When a marriage breaks down, there are other issues to be dealt with which are as a result of the marriage, or as the law puts it, “ancillary” to the divorce.
One of the ancillary matters is to do with property rights. The law which governs property rights upon a divorce sets out the factors the court must take into account in determining those rights:
- The income, earning capacity, property and other financial resources which each of the parties to the marriage has or is likely to have in the foreseeable future;
- The financial needs, obligations and responsibilities which each of the parties to the marriage has or is likely to have in the foreseeable future;
- The standard of living enjoyed by the family before the breakdown of the marriage;
- The age of each party to the marriage and the duration of the marriage;
- Any physical or mental disability of either of the parties to the marriage;
- The contributions made by each of the parties to the welfare of the family, including any contribution made by looking after the home or caring for the family; and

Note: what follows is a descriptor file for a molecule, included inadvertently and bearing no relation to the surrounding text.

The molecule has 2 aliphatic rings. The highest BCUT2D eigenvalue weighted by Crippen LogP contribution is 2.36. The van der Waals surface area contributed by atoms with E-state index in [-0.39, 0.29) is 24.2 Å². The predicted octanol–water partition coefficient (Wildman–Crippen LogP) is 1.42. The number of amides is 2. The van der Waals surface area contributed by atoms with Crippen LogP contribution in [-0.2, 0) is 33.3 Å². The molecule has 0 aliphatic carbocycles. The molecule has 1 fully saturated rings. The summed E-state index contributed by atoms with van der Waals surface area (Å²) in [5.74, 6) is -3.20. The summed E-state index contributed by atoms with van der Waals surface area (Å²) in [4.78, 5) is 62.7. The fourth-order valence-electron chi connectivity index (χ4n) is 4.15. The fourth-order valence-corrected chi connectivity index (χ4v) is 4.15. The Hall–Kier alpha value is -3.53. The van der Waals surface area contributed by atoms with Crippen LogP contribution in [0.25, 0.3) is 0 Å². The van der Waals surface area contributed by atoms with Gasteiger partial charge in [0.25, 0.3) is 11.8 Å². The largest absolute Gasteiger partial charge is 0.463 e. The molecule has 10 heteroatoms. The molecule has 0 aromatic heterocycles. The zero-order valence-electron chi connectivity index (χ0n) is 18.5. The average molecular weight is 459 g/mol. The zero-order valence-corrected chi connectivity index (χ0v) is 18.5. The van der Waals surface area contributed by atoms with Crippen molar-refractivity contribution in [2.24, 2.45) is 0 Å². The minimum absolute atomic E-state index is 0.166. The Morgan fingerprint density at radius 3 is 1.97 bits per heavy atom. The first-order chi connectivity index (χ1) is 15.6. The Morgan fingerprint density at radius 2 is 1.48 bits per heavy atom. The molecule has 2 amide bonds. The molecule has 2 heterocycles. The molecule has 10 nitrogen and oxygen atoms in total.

- The value to either of the parties to the marriage of any benefit (for example, a pension) which, by reason of the divorce, that party will lose the chance of acquiring.
The court must exercise its powers as to place the parties, so far as practicable, and having regard to their conduct, in the financial position in which they would have been had the marriage not broken down and has each party properly discharged his/her financial obligations and responsibilities toward the other.
It used to be thought that when dealing with property after a divorce, the court was only to look at matrimonial assets, which were considered as being property acquired either during the marriage or in contemplation of the marriage.
Recently, Justice Godfrey Smith, SC, in a case decided in Grenada, Batcheler v Batcheler, made a clear ruling that assets acquired prior to a marriage and not in contemplation of the marriage might in fact acquire the character of matrimonial assets. That character, he said, is acquired when those assets are used for the benefit, enjoyment and maintenance of the life of the marriage.
Justice Smith’s decision is consistent with the approach of the courts over the years in dealing with division of property after a marriage in so far as the objective of the court is to achieve fairness between the parties.
What is fairness? Judges have, over the years, described the concept of fairness variously, for example: “an elusive concept”; “an instinctive response to a given set of facts”; “like beauty, [it] lies in the eyes of the beholder”.
- There is no mathematical formula to prescribe and or forecast the outcome of a property division application in the High Court; and
- Obtain proper legal advice on property matters when you decide to get married and, during the marriage, when you decide to acquire assets.
Grenada Bar Association